The introduction of nonnative oysters (i.e., Crassostrea ariakensis) into the Chesapeake Bay has been proposed as necessary for the restoration of the oyster industry; however, nothing is known about the public health risks related to contamination of these oysters with human pathogens. Commercial market-size C. ariakensis triploids were maintained in large marine tanks with water of low (8-ppt), medium (12-ppt), and high (20-ppt) salinities spiked with 1.0 × 105 transmissive stages of the following human pathogens: Cryptosporidium parvum oocysts, Giardia lamblia cysts, and microsporidian spores (i.e., Encephalitozoon intestinalis, Encephalitozoon hellem, and Enterocytozoon bieneusi). Viable oocysts and spores were still detected in oysters on day 33 post-water inoculation (pwi), and cysts were detected on day 14 pwi. The recovery, bioaccumulation, depuration, and inactivation rates of human waterborne pathogens by C. ariakensis triploids were driven by salinity and were optimal in medium- and high-salinity water. The concentration of human pathogens from ambient water by C. ariakensis and the retention of these pathogens without (or with minimal) inactivation and a very low depuration rate provide evidence that these oysters may present a public health threat upon entering the human food chain, if harvested from polluted water. This conclusion is reinforced by the concentration of waterborne pathogens used in the present study, which was representative of levels of infectious agents in surface waters, including the Chesapeake Bay. Aquacultures of nonnative oysters in the Chesapeake Bay will provide excellent ecological services in regard to efficient cleaning of human-infectious agents from the estuarine waters.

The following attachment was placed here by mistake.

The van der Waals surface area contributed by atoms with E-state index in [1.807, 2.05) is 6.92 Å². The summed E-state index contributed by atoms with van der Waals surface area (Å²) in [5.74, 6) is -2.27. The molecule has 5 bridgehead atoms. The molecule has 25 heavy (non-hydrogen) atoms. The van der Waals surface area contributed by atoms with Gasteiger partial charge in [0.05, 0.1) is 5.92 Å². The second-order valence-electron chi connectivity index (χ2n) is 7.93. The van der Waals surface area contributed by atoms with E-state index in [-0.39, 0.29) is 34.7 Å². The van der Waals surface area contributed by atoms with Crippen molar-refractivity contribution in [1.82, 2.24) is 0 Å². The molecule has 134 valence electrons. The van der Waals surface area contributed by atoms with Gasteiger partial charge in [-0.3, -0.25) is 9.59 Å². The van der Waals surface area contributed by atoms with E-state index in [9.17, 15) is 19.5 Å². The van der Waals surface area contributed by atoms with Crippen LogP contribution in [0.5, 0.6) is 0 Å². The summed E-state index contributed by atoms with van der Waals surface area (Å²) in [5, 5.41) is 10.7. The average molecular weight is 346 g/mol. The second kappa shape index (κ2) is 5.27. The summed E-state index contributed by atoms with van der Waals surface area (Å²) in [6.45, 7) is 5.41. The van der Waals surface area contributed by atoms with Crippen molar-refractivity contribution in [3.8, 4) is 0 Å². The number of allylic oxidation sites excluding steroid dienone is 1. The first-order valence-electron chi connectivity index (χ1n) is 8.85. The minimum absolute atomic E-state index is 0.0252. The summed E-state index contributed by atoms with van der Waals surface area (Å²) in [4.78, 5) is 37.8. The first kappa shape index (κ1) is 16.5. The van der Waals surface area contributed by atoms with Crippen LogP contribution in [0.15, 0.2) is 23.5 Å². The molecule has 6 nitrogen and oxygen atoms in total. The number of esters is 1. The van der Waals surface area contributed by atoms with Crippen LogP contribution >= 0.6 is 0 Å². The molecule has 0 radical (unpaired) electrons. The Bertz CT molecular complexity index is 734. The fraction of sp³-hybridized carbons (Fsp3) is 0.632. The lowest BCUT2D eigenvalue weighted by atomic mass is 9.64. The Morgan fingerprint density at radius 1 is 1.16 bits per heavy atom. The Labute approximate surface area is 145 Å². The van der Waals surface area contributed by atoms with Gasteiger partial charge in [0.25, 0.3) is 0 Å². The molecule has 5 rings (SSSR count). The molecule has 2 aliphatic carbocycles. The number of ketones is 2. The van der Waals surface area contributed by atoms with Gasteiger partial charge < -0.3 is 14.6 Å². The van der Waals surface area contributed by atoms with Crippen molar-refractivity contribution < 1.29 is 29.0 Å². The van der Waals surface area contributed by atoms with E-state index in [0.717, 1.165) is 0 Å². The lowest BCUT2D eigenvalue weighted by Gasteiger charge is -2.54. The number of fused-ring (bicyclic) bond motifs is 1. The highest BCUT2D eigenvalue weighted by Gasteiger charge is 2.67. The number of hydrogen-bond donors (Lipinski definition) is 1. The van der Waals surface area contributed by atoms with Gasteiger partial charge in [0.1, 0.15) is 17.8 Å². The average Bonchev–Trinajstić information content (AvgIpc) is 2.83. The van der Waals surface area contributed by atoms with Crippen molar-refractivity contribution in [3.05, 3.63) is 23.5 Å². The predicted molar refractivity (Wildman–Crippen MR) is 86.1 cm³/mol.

ASJC Scopus subject areas
- Food Science
- Applied Microbiology and Biotechnology